Hot Weather Help

Heat exposure is a serious matter and can even kill you. It caused 7,233 heat-related deaths in the United States from 1999 to 2009. Most of these were entirely preventable.

The CDC has a great deal of excellent information on their website, and we're happy to direct you there for signs and symptoms of heat-related illness, posters, fact sheets and other resources. But if you simply need basic tips for staying safe and healthy during hot weather, please read on.

Cooling Centers: Washington County currently does not have any official "cooling centers" for the general public. If your home does not have A/C, consider visiting a public library or indoor shopping mall. Older adults can visit local senior centers. You could also go to the movies if it's something you enjoy and can afford.

The County's Severe Weather Shelter Response Plan that serves homeless individuals is activated when we have two or more days when temperatures are above 98 degrees Fahrenheit.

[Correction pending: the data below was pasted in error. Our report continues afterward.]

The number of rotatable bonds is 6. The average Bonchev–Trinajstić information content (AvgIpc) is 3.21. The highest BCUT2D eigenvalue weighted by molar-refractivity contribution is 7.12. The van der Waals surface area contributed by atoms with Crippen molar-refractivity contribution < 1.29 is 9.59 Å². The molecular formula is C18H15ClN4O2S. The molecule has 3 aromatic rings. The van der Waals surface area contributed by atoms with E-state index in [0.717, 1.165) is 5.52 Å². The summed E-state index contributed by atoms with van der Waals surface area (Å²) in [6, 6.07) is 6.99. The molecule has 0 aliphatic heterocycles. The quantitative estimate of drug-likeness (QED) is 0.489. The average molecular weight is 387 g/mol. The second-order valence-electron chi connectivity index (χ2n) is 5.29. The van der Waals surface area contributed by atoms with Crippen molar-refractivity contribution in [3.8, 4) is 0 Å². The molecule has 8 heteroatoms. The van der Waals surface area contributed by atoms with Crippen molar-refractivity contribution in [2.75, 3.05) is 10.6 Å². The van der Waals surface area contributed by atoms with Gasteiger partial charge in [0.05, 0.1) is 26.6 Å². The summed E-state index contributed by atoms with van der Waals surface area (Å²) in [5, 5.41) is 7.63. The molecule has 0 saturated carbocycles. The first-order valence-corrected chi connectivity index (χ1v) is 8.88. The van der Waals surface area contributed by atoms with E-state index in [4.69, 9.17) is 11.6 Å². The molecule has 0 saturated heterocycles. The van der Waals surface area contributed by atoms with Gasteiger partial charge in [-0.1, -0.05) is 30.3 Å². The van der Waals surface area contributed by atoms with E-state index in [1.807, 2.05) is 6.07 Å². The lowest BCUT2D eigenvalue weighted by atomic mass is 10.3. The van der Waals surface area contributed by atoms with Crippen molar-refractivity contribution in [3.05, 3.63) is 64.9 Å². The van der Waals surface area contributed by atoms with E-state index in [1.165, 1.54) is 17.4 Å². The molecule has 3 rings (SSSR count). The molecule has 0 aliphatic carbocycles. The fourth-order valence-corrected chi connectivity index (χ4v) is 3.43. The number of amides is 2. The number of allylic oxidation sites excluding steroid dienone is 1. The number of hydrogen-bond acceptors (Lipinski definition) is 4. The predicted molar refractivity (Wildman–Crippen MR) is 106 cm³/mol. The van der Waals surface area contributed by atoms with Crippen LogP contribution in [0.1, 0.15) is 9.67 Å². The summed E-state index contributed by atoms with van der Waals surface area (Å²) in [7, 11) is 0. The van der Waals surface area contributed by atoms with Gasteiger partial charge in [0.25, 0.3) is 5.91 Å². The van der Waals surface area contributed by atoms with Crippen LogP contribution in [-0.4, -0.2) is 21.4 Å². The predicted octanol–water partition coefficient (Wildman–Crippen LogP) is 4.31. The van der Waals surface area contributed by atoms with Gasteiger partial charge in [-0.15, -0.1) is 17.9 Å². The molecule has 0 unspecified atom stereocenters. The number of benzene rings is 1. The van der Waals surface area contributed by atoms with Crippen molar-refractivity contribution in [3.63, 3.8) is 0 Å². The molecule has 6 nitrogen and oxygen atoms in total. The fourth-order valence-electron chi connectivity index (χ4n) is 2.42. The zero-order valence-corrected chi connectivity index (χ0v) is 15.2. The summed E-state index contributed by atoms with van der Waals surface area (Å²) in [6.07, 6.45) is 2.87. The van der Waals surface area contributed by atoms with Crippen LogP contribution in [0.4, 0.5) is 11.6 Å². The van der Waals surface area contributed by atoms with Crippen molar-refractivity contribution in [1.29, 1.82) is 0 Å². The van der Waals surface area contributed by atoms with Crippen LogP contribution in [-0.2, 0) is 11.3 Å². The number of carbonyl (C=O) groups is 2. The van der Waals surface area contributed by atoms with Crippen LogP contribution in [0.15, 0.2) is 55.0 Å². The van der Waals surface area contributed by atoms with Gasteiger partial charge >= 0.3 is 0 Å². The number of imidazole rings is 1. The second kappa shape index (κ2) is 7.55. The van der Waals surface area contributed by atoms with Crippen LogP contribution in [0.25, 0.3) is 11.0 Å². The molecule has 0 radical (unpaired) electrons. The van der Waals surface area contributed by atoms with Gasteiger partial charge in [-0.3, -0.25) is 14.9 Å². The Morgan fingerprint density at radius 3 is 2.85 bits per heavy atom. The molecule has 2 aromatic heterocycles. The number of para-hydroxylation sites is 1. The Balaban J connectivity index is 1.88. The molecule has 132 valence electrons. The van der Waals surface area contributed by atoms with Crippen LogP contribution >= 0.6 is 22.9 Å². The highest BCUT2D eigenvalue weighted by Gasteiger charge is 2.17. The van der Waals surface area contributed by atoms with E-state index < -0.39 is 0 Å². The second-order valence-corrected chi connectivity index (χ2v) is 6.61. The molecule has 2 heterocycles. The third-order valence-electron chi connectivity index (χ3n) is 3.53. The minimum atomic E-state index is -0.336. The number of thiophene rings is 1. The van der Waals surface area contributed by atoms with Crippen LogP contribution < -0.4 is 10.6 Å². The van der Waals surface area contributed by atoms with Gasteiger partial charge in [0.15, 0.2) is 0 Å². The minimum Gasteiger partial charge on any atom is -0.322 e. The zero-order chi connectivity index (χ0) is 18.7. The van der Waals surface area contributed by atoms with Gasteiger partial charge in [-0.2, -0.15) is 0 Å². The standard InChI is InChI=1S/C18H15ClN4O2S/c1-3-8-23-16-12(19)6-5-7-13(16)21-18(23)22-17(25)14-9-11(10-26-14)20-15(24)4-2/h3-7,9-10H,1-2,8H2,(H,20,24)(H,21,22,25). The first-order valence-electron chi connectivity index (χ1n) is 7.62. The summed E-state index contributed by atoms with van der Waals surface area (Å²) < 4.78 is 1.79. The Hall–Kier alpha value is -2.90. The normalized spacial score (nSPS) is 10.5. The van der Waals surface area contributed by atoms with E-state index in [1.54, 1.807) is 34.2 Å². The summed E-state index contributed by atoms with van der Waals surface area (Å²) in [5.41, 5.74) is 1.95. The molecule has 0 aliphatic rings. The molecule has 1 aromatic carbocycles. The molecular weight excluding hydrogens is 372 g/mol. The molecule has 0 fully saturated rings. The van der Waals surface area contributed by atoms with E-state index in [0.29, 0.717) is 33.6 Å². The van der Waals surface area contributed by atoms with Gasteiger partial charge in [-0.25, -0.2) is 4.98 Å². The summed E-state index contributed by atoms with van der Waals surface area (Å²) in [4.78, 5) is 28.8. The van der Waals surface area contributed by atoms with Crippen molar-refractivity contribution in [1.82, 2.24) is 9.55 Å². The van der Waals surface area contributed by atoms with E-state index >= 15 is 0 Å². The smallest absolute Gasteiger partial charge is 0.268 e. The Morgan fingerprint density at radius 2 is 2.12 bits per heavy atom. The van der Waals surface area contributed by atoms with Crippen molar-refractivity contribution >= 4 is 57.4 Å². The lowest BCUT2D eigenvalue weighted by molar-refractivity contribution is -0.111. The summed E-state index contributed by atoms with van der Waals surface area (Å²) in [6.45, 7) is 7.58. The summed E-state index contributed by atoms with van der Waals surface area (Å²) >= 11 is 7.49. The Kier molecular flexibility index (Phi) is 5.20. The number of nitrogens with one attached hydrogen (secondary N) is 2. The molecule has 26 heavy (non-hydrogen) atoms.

Children Playing In Water

To stay safe and healthy during extremely hot weather:

  • Stay in an air-conditioned indoor location as much as possible. Just a few hours in A/C provides significant health benefits.
  • Drink plenty of fluids (water is best) even if you don’t feel thirsty.
  • Wear loose, lightweight, light-colored clothing and sunscreen.
  • Exercise in the early morning when it tends to be cooler.
  • Avoid strenuous activity in the heat of the day.
  • Take cool showers or baths.
  • Close your blinds and curtains to keep sunlight out.
  • If the temperature falls at night (as it tends to do in Oregon), be sure to open your windows (if it is safe to do so) to let the cool air in.
  • Find a local fountain, play in a sprinkler, etc.
  • Do not rely on a fan as your primary cooling device when it is very hot (over 98 degrees). All you are doing is blowing hot air on yourself. Instead, mist yourself with a spray bottle, and then use the fan to get the cooling benefits of evaporation.
  • Do not use your stove/oven or do laundry on very hot days.
  • Never leave children or pets in cars.
Please stay safe. Remember to keep an eye on your family, friends and neighbors, especially the elderly, people with chronic medical problems, and children, because they are more vulnerable to heat-related illness.